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Tuesday, March 24, 2009

Tom Izzo and the amazing Spartan empire he has built

The Michigan State basketball team is in the Sweet Sixteen of the NCAA tournament for the eighth time in the last twelve years (and as I come back to finish this blog, the Spartans are in the Final Four for the fifth time in ten years). This is quite an amazing feat and got me to ponder how these are really the glory years of MSU basketball and we'd better appreciate them while they last.

As anyone who has spent any time on this blog knows, I spend a good amount of time reading MSU sports fan sites as well as reader comments in various online local newspapers (Lansing State Journal, Detroit Free Press, etc.). For every excited and happy fan, there seem to be at least two others who complain about which player "didn't step up" or how "if the team doesn't cut down on the turnovers, they won't go any futher" or some such thing. Now, people have the right to complain and express their opinions (God knows I can get ticked off sometimes about MSU sports teams), but I do wish these people would take some time to put things into perspective.

I can remember the Jud Heathcote era. God bless Jud Heathcote, he was a great X's and O's coach, an excellent motivator, and mentor to a whole cadre of current basketball coaches. His greatest contribution to MSU may be his insistence that Tom Izzo be named his successor. Jud's main downfall was that he refused to play the modern recruiting game, and consequently he didn't always have the most talented teams in the world. When Jud was coach, it was a big deal if the Spartans could finish in the upper half of the Big Ten and maybe, just maybe, make it into the NCAA tournament if the team was lucky.

Tom Izzo has elevated this basketball program to a level I absolutely never thought was possible. His accomplishments during his 14-year tenure as head coach are staggering: Five Big Ten titles, two Big Ten tournament championships, five Final Fours, two more Elite Eights, eight Sweet Sixteens. The man has never had a losing season, and has NEVER had a losing record in the Big Ten.

I've heard people intimate that Izzo is not appreciated enough in East Lansing, and I have no idea from where or whom these rumors are coming. The only question now is whether a statue should be erected in his honor next to the Magic Johnson statue in front of Breslin Center, or if the court should be named in his honor. The man could run for mayor of East Lansing or Lansing and win in a landslide. Let me tell you that this 1991 MSU graduate, and lifetime Spartan fan, appreciates Tom Izzo more than you could even imagine.

Thursday, March 19, 2009

Let the (March) Madness begin

Today is the beginning of the best and most exciting two days in the entire sports calendar year, the first round of the NCAA basketball tournament. I wish I'd taken today and tomorrow off to watch it, but at least I get off work today at 3:30 and will be able to see at least half of it. I will be taking my lunch today at about 12:20 PM to see the opening tip of the first game. Woohoo, bring on March Madness!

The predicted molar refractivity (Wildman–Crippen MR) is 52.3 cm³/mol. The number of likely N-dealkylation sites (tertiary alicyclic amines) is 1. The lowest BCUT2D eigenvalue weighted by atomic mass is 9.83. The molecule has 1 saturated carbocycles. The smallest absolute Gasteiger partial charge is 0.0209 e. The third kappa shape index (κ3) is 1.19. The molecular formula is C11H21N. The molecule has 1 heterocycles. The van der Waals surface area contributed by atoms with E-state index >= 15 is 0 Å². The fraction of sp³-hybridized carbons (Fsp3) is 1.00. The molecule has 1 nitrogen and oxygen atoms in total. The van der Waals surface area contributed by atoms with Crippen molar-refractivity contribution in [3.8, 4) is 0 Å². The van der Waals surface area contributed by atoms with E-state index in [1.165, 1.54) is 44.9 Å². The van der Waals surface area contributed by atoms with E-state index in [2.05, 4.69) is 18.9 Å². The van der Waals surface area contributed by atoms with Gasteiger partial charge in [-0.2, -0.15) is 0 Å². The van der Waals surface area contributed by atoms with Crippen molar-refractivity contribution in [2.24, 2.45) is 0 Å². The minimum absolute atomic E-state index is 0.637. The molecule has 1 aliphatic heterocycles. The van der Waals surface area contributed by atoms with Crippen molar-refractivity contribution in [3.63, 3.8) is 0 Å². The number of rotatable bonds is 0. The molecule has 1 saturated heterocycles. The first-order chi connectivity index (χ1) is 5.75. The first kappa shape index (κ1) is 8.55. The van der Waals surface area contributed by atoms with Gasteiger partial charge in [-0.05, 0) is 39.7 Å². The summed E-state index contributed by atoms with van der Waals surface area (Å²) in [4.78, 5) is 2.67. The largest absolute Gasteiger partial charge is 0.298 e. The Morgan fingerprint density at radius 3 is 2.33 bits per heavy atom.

Saturday, March 7, 2009

Some fun video, books, and music that are currently making me happy...

These last few weeks, and extending all the way into April, have been a veritable cornucopia of interesting book, music, and video releases for yours truly.

On February 17, a DVD called "The Greatest Stories of Michigan State Basketball" was released. I had seen the program when it was broadcast on the Big Ten Network and thought that, for the most part, it was well done. There were a few minor errors here and there, but some of the old footage was great. When I learned that it would be released on DVD, I was ecstatic. I included in my "birthday wish list," and figured that if I didn't receive it from someone, I'd go out and buy it. I finally bought it yesterday and watched it again very late last night. It was a little pricey (with my Schuler Books employee discount, I think it came to about $22 and change), but it's Michigan State for crying out loud, so of course I had to buy it. Still, the program is only 74 minutes long and the extras are a little on the flimsy side. However, among the extras, there is a fascinating, grainy black-and-white video of Magic Johnson's press conference, wherein he announces his intention to attend Michigan State. It's amazing to see the eighteen year-old Earvin Johnson (before he was universally known as Magic) and the charm and charisma he already possessed at such a young age. Another great extra is a game of HORSE between Magic and Gregory Kelser at Jenison Fieldhouse. No date is mentioned, but it presumably took place after the NCAA championship game. I think it was some sort of fundraiser for the United Way, and it was "officiated" (and MCed) by MSU sports announcer Terry Braverman. Watching Magic and Kelser go at it is priceless. The affection they have for each other is obvious, and its really fascinating to see the contrast in their personalities: Kelser comes across as somewhat reserved and cerebral, while Magic just oozes exuberance and charm. The combination of those two personalities is what helped make those Spartan teams so great. (For what it's worth, Greg Kelser won the game, but only after Magic made a furious comeback to tie the game at "HORS").